Working mum burnout
A patient recently shared with me how guilty she has been feeling as she has been losing temper more easily with her child.
Through our conversation, it was clear that guilt is pervasive in other aspects of her life – feeling that she is not doing her best at work, not being able to spend enough time with her son, and not taking care of her health due to comfort-eating. She often feels exhausted and unable to find joy in motherhood.
Truth: Modern-day women have more roles and responsibilities than ever before
A recent study by Ministry of Manpower showed that resident female employment rate rose from 54.5% in 2010 to 57.5% in 2020.
Women are not only expected to contribute to household income, but are also often expected to be the main caregiver for their children. Parenting is not just about taking care of the physical needs but also tending to emotional and developmental needs of children. Therein lies a significant amount of mental labour, which consists of daily planning, anticipating needs and executing tasks required.
A US study in 2019 showed that the bulk of parenting mental load falls squarely on mothers.
This would mean that working mothers essentially hold 2 jobs, and many of us believe that being able to do both well is what is expected by society to be a successful mother. The pressure to be a “super mum” inevitably results in constant anxiety of whether enough is being done, and asking for help denotes weakness.
This phenomenon is also magnified through social media, where “super mums” post pictures of them bouncing back weeks after pregnancy, cook healthy organic food for their children, while maintaining a high-powered job at the same time.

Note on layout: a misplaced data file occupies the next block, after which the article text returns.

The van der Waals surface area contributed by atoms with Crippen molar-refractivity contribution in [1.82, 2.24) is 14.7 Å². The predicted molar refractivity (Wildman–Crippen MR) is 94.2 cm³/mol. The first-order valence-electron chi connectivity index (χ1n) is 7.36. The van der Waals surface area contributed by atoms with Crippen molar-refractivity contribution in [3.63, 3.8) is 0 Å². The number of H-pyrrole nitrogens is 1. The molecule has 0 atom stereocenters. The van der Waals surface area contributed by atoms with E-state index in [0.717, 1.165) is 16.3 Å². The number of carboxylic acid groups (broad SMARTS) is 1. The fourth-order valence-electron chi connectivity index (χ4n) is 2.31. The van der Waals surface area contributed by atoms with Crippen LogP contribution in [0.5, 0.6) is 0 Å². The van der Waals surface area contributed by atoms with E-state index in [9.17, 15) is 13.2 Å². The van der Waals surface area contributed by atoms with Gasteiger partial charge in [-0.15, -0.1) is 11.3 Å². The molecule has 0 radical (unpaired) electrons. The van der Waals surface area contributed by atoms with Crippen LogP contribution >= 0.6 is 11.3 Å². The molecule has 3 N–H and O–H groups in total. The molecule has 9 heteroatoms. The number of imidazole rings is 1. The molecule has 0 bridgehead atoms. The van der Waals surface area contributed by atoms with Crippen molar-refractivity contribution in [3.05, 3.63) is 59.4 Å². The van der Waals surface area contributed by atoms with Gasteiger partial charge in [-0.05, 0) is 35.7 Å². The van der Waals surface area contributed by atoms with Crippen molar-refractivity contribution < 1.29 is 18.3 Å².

Working Mum Burnout
Burnout is defined by World Health Organization as a syndrome characterized by feelings of exhaustion and increased negativity towards one’s job. Although it is mainly occupational-related, many working mothers experience symptoms of burnout due to the multiple tasks they have to carry out on a daily basis.
Burnout may lead to higher rates of mental illnesses, such as anxiety and depressive disorders. It is often insidious in onset, and is driven by perceived expectations of productivity and self-worth.
Caring for yourself is important
Through a renewed awareness and perspective on motherhood, career and identity, it is possible to not just “survive” but also “thrive” as a working mother. Every mother is different, and it is not necessary to be a “super mum”. Being a “good-enough” mother also ensures that your child learns the essential life skills of effective stress management and self-care.
It helps to talk about it
If you would like to find out more, have a chat with me to see how we can manage it together.